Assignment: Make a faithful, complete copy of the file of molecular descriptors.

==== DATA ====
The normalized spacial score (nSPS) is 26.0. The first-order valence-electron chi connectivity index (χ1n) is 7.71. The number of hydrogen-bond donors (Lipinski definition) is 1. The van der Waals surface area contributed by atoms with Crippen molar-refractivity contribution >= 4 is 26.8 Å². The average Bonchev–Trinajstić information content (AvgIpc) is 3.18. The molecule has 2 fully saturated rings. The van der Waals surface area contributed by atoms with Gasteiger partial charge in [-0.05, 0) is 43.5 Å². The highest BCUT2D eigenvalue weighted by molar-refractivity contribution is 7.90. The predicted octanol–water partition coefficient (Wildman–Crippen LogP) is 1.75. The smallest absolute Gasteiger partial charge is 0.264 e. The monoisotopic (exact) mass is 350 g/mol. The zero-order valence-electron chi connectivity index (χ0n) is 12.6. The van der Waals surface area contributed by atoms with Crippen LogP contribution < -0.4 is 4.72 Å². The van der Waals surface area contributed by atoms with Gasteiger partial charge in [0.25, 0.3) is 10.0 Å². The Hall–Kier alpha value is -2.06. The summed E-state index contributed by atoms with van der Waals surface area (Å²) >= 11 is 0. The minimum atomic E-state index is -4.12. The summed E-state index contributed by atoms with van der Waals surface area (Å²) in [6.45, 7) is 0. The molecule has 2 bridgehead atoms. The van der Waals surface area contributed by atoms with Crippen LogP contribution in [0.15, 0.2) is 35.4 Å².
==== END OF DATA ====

The normalized spacial score (nSPS) is 26.0. The first-order valence-electron chi connectivity index (χ1n) is 7.71. The number of hydrogen-bond donors (Lipinski definition) is 1. The van der Waals surface area contributed by atoms with Crippen molar-refractivity contribution >= 4 is 26.8 Å². The average Bonchev–Trinajstić information content (AvgIpc) is 3.18. The molecule has 2 fully saturated rings. The van der Waals surface area contributed by atoms with Gasteiger partial charge in [-0.05, 0) is 43.5 Å². The highest BCUT2D eigenvalue weighted by molar-refractivity contribution is 7.90. The predicted octanol–water partition coefficient (Wildman–Crippen LogP) is 1.75. The smallest absolute Gasteiger partial charge is 0.264 e. The monoisotopic (exact) mass is 350 g/mol. The zero-order valence-electron chi connectivity index (χ0n) is 12.6. The van der Waals surface area contributed by atoms with Crippen LogP contribution < -0.4 is 4.72 Å². The van der Waals surface area contributed by atoms with Gasteiger partial charge in [0.25, 0.3) is 10.0 Å². The Hall–Kier alpha value is -2.06. The summed E-state index contributed by atoms with van der Waals surface area (Å²) >= 11 is 0. The minimum atomic E-state index is -4.12. The summed E-state index contributed by atoms with van der Waals surface area (Å²) in [6.45, 7) is 0. The molecule has 2 bridgehead atoms. The van der Waals surface area contributed by atoms with Crippen LogP contribution in [0.15, 0.2) is 35.4 Å².